Tired of the winter blues? After the magic of Christmas and the excitement of the New Year, many of us are now left feeling tired, wary and deflated. So, what better way to beat those January blues than to plan a little getaway?

London is great, but if you’re craving a change of scenery, why not plan a little staycation? Getting out of the city and enjoying a little break away can do wonders for recharging those batteries and beating the winter blues. To give you a little inspiration, below you’ll discover some great staycation ideas to keep you going in winter.

Enjoy a relaxing break by the sea

Few things can leave you feeling more relaxed and refreshed than a few days by the sea. Whether you’re looking to travel just outside of London, or you’re looking for a slightly further staycation, there’s lots of great seaside towns along the south coast to be enjoyed.

If you’re looking to stay close by, Brighton is an excellent choice. If you’d prefer to travel a little further afield however, Cornwall and Devon are pretty tough to beat. Both offer incredible scenery and a laid-back pace of life that you’ll find a refreshing change from the loud streets of London.

Spend a few days in the country

If you’re not keen on a winter seaside break, why not opt to stay in a house in the country instead? Head to the Cotswolds for a truly magical country getaway. With its breath-taking scenery and stunning thatched cottages, the Cotswolds are truly majestic. You can save a lot of money getting there too with super off peak tickets if you opt to travel during the week.

Some of the best spots in the Cotswolds to head to include Bourton on the Water, Blockley, and Lower Slaughter.

Get away from it all in the Scottish Highlands

Really want to get away from it all? A staycation to the Scottish Highlands could be just what you need. Inverness is a great destination to consider. There, you’ll find a number of great boutique style hotels, along with quaint home-from-home cottages you can stay in. Stay at a Lochside location for a true get-away-from-it-all experience.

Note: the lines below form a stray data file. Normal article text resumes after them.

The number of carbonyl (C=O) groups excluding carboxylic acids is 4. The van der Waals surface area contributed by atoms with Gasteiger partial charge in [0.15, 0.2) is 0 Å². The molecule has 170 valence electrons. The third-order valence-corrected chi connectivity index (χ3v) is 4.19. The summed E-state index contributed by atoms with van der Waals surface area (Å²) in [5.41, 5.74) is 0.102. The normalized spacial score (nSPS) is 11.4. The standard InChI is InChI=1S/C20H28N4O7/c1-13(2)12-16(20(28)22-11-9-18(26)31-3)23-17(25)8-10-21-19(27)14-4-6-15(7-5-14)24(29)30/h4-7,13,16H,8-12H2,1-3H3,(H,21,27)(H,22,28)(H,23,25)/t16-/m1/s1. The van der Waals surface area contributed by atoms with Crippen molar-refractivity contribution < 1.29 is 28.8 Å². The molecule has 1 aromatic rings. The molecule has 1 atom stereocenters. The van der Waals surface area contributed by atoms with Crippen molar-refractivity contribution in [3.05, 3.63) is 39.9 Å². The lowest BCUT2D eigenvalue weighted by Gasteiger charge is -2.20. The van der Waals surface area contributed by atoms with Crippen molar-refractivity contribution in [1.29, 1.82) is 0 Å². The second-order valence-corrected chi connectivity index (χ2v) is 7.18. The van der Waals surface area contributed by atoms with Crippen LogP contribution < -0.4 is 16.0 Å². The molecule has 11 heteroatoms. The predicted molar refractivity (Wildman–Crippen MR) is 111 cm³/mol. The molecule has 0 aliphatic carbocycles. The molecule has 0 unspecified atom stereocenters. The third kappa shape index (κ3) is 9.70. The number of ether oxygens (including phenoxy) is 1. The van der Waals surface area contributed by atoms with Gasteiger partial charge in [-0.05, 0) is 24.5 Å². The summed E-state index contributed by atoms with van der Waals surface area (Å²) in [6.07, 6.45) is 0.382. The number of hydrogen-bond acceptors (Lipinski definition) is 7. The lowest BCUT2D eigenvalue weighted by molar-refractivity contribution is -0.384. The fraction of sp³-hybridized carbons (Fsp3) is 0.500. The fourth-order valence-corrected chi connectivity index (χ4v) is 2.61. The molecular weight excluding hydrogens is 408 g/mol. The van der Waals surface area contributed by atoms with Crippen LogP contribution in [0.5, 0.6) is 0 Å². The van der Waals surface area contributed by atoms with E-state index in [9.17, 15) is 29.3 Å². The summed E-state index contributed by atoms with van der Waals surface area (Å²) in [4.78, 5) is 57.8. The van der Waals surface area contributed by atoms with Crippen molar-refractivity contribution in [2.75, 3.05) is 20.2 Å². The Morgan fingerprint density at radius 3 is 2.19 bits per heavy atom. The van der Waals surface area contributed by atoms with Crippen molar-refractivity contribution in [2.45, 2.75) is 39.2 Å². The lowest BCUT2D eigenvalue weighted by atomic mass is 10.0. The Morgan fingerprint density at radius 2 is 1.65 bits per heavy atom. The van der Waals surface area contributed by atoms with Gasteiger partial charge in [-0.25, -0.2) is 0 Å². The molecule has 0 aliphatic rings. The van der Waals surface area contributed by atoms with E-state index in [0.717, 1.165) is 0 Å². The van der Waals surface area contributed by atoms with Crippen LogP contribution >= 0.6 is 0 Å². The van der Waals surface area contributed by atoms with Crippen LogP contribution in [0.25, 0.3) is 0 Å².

Other highland destinations to consider include Glencoe, Loch Ness, Fort William and Aviemore. You’ll typically find winter breaks to the Highlands are surprisingly affordable.

As you can see, there are lots of places you can head to on a winter staycation. Whether you prefer a holiday by the sea, a relaxing rural retreat, or you really want to leave your worries behind and jet off to a remote mountain location, the UK has something to suit you.

Violence amongst the younger generation of the country has been at the forefront of the news for some time; including the epidemic of knife crime and gang-related issues occurring particularly across the capital. Steering young people away from crime is a hugely important task, with everyone from the government to community-based charities doing something to help prevent youth violence.

There is a growing pattern that the areas in which young people lack opportunities are the same areas that experience a higher level of crime and other related behaviours. Last year alone, 10-17 year olds were responsible for 21% of disposals given for the possession of a knife or other offensive weapon. This is something that has been a problem for some time; back in 2012-2013, there were just under 100,000 proven offences perpetrated by the same age bracket. There were also around 28,000 first time entrants to the youth justice system.

Knife crime, in particular, is at its highest over the last 8 years, with some of it coming down to the notorious gang culture found in parts of the country. London, in particular, is experiencing a huge problem in knife crime. So, how do you set about preventing it?

Early intervention

Trying to prevent youth violence in UK cities like London, Birmingham and Manchester can seem like an overwhelming concept. Early intervention has been cited as one of the more effective ways; in other words, becoming involved in prevention before someone has even had a chance to be associated with any sort of violence.

This comes mostly down to education and opportunity, particularly for those who are more vulnerable and most likely to be influenced into committing a criminal offence. Many charities and other organisations work at community level to integrate as many local people as possible, including the likes of youth clubs and schools.


Offering support and opportunity

Many young people will turn to gangs and crime as a result of lacking resources in their local area, leading to frustration and boredom. It can often start with anti-social behaviour and being a nuisance, gradually escalating to something much more serious. What’s more, the young population also fear attacks and bullying themselves, leading to the idea of needing to protect themselves.